FREEDOM OF OPINION, EXPRESSION AND INFORMATION1
A. General Considerations
1. The Argentine Constitution of 1853 is categorical in stating that all the inhabitants of the Nation enjoy the right “to publish their ideas in the press without prior censorship” and that “Congress shall not enact laws to restrict the freedom of the press or to establish federal jurisdiction over it.”2 But these precepts have often been violated and for practical purposes have lost their validity since the proclamation of the State of Siege in 1974, especially since the military takeover which occurred on March 24, 1976. On that date the Junta issued Communiqué Nº 19, which stated that “he, who, by whatever means, disseminates or reproduces communiqués or pictures from, or distributed to, illegal associations or persons or groups known to be identified which subversive activities or terrorism shall be punished, by imprisonment for an indefinite time period”; “he, who disseminates or reproduces news, communiqués or pictures for the purposes of disrupting, harming or discrediting the activities of the Armed Forces, security forces or police forces shall be punished by imprisonment for a period of up to 10 years.”
2. More serious than these restrictions, yet perhaps acceptable as a temporary measure during the State of Siege, was the repressive action taken by various military or police elements who sacked various newspapers throughout the country, arresting and imprisoning, editors and reporters of the various mass communications media; they intervened militarily in the Argentine Federation of Press Workers and the journalist professional associations in various cities in the country; they closed or prohibited circulation of certain journals or newspapers; they expelled correspondents of foreign press and radio agencies and burned many books and magazines. The measures that affected political or union organizations also had repercussions on the free exercise of the right to freedom of thought, since the specific laws adopted by the Government established terms of imprisonment that ranged from three to eight years for persons engaged in ideological propaganda, who exhibited, printed, edited, reproduced, distributed or disseminated material concerning outlawed bodies; the same can be said of the specific provisions issued as national security measures, since these punish any activity that tender to alter or undermine the institutional order and social peace; the authorities understand these to be any publication that they regard as dangerous.3 A good example of this is the case of the Editor of the newspaper Buenos Aires Herald, Mr. Robert Cox, who was detained for having reprinted a report published in Rome on a lecture given there by an individual who opposed the Government.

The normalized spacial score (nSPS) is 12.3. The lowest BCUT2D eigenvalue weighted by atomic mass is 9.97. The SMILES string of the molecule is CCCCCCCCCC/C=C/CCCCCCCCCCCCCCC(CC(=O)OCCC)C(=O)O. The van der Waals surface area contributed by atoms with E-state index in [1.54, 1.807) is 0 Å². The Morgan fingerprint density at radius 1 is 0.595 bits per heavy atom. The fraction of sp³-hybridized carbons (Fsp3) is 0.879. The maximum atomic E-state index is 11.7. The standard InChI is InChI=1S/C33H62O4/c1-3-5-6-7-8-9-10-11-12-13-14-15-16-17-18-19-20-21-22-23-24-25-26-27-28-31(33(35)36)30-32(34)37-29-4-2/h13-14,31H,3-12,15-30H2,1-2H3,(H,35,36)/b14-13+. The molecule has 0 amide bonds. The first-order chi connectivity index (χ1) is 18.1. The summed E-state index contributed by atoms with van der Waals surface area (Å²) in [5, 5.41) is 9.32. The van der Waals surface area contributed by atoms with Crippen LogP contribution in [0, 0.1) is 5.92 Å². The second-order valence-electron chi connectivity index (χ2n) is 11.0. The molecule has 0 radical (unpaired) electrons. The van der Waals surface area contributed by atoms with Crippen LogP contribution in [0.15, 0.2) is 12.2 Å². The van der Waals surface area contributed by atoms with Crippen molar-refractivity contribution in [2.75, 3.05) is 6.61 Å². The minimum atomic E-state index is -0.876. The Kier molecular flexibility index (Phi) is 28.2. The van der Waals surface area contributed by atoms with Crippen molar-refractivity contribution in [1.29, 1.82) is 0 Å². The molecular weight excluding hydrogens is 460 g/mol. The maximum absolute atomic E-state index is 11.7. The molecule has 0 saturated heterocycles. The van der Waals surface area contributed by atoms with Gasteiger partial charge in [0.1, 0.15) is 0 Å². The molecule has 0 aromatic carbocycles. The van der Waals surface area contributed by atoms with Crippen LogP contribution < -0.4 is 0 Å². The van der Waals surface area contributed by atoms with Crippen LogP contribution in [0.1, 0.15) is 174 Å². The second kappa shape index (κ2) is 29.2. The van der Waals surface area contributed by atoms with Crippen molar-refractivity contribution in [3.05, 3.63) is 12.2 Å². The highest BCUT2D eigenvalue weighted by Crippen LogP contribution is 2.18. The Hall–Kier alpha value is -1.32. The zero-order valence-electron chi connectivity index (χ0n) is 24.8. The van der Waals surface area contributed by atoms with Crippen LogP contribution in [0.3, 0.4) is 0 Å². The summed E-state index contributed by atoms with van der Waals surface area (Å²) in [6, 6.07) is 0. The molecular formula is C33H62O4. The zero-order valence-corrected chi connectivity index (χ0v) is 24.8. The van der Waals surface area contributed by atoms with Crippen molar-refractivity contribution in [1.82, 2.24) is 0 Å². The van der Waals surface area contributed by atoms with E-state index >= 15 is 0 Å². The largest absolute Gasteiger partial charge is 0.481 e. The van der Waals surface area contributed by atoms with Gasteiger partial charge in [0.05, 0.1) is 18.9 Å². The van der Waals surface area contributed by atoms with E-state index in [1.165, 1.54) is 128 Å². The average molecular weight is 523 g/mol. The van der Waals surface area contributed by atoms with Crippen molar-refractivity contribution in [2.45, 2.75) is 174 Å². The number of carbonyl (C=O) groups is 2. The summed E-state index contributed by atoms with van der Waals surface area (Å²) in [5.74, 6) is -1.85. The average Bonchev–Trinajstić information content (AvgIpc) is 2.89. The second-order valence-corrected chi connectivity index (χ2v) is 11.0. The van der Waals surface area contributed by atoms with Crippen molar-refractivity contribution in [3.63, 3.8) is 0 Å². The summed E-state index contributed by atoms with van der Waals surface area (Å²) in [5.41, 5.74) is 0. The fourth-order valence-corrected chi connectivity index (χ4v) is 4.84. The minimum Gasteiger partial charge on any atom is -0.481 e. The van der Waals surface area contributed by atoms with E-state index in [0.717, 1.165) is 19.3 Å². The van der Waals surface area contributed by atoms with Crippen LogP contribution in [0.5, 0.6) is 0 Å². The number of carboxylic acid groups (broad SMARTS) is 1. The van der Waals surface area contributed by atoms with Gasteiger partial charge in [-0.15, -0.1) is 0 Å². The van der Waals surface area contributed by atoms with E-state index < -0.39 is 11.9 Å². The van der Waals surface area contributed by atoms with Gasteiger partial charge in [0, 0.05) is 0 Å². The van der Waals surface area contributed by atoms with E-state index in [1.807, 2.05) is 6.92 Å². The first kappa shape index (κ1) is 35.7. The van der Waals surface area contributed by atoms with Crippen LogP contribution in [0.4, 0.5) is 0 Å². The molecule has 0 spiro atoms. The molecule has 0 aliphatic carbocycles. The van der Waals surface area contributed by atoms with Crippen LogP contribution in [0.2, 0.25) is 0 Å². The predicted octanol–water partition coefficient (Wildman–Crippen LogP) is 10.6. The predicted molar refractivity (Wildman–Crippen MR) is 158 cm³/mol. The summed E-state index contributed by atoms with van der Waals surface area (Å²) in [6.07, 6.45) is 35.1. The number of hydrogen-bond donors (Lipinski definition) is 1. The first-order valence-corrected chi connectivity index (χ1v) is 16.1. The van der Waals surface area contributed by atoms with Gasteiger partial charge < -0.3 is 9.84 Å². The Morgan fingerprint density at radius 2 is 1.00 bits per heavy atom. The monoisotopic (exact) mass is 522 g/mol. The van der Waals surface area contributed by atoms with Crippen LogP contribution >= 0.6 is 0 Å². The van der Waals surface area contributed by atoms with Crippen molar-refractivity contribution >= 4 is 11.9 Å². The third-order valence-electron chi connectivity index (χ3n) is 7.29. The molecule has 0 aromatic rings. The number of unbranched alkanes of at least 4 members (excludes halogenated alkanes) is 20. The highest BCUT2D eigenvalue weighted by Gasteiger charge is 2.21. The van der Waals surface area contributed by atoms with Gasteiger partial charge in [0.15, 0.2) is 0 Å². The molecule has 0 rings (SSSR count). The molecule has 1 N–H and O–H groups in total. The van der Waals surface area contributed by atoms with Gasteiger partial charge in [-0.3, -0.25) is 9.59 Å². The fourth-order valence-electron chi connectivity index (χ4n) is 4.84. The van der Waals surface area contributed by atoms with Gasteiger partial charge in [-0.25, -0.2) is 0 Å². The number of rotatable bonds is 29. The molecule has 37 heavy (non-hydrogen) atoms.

B. The situation as regards freedom of the press
1. In the Republic of Argentina in recent years and even before the military takeover of 1976, there was a peculiar system of censorship consisting of limitations and conditions decreed during the State of Siege by the Government which was overthrown March 24 of that year, and the provisions issued by the Military Junta as of that date, especially one which recommends that “the control of the communications media be through restrictive application of the corresponding laws, properly amended, so that they serve to achieve the basic objectives established.”4
2. Beyond that, the mass communications media, in general, apparently adopted a policy, understandable in light of the circumstances described, of refraining from assigning any importance to the “operations” involving the seizure of citizens regarded as terrorists or subversive elements by the authorities, the Habeas Corpus efforts, and other similar issues, frequently, the newspapers refuse to publish the paid inserts containing lists of missing persons, evidently in order to avoid problems with the authorities.
3. On September 19, 1979, the Commission had a lengthy exchange of views on these topics with special representatives of the mass communications media. On that occasion, the Commission heard opinions and views to the effect at the present time there is no press censorship.
The Commission’s view was given in-depth and continual coverage, without any form of censorship, by the local news agencies, and by foreign journalists who came to the country especially for that purpose, which seems to confirm the view cited above.
The Argentine Bar Association, however, made clear in a statement dated August 4, 1979, that “enforcement of Law Nº 20.840, prejudicial to freedom of the press, cannot be maintained without injury to the Republic, which is why its immediate modification is urged.”
C. The case of the newspaper “La Opinión”